Source: Govt wields axe on AMA | The Herald August 30, 2018
Africa Moyo Senior Business Reporter
Government is set to restructure the Agricultural Marketing Authority (AMA), as it seeks to resolve the challenges confronting farmers in marketing their produce.
This was announced by both President Emmerson Mnangagwa and Vice President Constantino Chiwenga yesterday in separate addresses during the 6th Annual National Agribusiness Conference held concurrently with the Harare Agricultural Show.
The intervention by Government comes at a time when farmers and their organisations have called for the overhauling of AMA, on claims that it has repeatedly failed to solve the chaotic marketing of various crops particularly cotton.
AMA was set up by Government primarily to promote agricultural production of strategic crops such as tobacco, cotton, sugar, soya beans and barley.
Further, AMA is mandated with promoting marketing and fair pricing of agricultural commodities and promoting contract farming through encouraging private sector participation.
However, there is consensus among players in the agricultural sector that AMA has failed to represent their interests, particularly marketing produce, and should therefore be restructured.
Said President Mnangagwa: “My Government will soon be restructuring the Agricultural Marketing Authority (AMA) to make it more responsive to address these marketing gaps within the sector . . . and deal decisively with side marketing. Going forward, it will be equally important to address the export market for our agricultural produce.”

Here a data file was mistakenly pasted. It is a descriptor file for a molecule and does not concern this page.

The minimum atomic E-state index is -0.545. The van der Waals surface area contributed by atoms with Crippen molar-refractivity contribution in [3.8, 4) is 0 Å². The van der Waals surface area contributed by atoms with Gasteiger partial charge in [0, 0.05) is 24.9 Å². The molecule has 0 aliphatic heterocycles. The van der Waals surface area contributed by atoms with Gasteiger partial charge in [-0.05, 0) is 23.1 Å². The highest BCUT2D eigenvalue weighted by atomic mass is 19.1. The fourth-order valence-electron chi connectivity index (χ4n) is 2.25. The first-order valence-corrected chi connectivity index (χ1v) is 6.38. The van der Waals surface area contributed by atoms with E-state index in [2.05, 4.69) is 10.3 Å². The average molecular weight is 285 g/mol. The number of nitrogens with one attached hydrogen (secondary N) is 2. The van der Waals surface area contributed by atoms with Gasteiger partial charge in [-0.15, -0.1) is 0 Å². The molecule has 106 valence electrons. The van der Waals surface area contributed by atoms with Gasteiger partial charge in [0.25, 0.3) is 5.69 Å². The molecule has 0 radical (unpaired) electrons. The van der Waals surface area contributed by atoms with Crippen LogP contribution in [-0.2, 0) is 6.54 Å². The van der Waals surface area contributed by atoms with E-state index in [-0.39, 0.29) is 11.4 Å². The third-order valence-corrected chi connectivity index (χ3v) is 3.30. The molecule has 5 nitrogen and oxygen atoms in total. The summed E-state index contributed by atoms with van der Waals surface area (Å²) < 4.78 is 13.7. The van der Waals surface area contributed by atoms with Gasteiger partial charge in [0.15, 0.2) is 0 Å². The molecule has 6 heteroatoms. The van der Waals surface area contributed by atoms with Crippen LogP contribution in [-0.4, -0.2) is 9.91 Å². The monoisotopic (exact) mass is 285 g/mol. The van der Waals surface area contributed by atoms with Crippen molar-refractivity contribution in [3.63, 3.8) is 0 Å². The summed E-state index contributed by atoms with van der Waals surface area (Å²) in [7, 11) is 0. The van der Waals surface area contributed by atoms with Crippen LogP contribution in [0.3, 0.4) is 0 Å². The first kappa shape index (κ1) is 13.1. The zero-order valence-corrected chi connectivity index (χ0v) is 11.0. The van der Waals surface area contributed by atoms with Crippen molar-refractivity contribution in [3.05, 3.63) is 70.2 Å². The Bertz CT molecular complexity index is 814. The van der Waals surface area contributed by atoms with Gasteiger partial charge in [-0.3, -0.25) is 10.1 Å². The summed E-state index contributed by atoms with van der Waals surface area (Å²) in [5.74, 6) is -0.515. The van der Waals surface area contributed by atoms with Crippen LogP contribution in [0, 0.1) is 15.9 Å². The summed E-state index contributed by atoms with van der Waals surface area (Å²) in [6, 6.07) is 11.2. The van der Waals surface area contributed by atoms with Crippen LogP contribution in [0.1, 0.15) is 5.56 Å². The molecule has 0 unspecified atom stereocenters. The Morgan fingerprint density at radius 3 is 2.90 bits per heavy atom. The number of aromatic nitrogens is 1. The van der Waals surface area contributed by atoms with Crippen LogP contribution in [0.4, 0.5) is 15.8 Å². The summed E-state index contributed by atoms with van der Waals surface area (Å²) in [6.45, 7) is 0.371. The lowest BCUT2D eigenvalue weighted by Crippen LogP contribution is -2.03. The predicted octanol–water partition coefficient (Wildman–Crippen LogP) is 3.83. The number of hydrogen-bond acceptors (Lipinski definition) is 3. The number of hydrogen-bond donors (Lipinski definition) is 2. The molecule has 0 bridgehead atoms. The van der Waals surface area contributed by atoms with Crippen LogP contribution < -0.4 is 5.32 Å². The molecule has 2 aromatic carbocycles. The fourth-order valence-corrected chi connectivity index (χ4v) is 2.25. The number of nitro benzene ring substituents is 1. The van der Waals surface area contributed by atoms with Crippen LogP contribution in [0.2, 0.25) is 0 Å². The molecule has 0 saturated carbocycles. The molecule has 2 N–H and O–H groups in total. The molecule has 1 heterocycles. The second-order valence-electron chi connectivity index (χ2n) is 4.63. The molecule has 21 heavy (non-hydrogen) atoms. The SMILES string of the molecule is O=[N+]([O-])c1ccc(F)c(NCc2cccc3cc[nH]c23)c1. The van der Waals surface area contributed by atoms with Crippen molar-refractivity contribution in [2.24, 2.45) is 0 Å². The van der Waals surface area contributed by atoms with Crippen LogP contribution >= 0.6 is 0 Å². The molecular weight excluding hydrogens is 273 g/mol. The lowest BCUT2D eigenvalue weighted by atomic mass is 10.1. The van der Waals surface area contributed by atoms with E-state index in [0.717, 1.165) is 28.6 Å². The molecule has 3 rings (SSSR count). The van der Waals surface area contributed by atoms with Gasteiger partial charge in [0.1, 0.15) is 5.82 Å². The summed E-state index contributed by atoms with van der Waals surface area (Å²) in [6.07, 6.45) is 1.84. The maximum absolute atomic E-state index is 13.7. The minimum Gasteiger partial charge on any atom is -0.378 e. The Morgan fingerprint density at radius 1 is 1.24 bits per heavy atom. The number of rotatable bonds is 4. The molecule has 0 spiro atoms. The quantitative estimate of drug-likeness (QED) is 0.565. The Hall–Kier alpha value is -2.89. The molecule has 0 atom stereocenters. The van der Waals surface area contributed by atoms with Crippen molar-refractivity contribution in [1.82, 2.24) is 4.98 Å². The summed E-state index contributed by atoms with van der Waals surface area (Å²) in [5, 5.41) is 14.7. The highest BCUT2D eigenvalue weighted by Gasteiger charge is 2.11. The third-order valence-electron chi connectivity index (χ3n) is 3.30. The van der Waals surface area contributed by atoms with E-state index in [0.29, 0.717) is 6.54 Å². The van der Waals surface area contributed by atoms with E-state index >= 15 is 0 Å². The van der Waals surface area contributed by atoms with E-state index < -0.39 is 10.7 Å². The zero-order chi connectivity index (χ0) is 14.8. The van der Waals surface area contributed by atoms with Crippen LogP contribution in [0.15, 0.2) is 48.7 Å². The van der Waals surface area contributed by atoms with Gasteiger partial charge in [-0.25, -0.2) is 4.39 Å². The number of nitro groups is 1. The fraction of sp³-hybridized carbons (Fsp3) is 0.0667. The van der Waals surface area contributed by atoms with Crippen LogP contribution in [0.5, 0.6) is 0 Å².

VP Chiwenga yesterday echoed the same sentiments saying farming is a business, “and one key aspect that makes any business successful is availability and accessibility of properly functioning markets”.
For that reason, said VP Chiwenga, Zimbabwe needs to be connected through re-engagement and engagement of previous and new markets. “For instance, some of our farmers who are into horticulture; whose products have a short shelf life, end up losing incomes or selling their produce at low prices to unscrupulous middlemen,” said VP Chiwenga.
“In other instances, we have heard of farmers discounting growing flowers due to lack of readily accessible foreign markets as well as failure to meet the quality standards. For that reason, Government will be restructuring the Agricultural Marketing Authority to address the marketing challenges currently being experienced by the farmers.”
On its part, Government plans to explore more export markets for local agricultural products through the country’s premier export promotion agency, ZimTrade. Already, ZimTrade is exposing local farmers to export markets and has also roped in the services of Netherlands – based experts from an organisation called PUM.
VP Chiwenga said with the help of the re-engagement drive that the new dispensation has embarked on, there is high optimism that more foreign markets shall be accessible for local agricultural products.
ZimTrade acting chief executive officer Allan Majuru, says there is a huge market for agricultural products in Sadc, Comesa and the European Union which can be exploited by local farmers.
AMA came under stinging criticism from farmers particularly this year after revelations that the cotton crop contracted by Government was being threatened by side-marketing.
Unscrupulous private buyers were ambushing farmers, promising them slightly more money for their cotton, despite the fact that Government had funded more than 90 percent of cotton production under the Presidential Input Support Scheme.
Government, through the Cotton Company of Zimbabwe (Cottco), ploughed $62 million to support farmers last year, but AMA could not shield farmers from marauding private players who wanted to buy cotton whose growing they didn’t sponsor.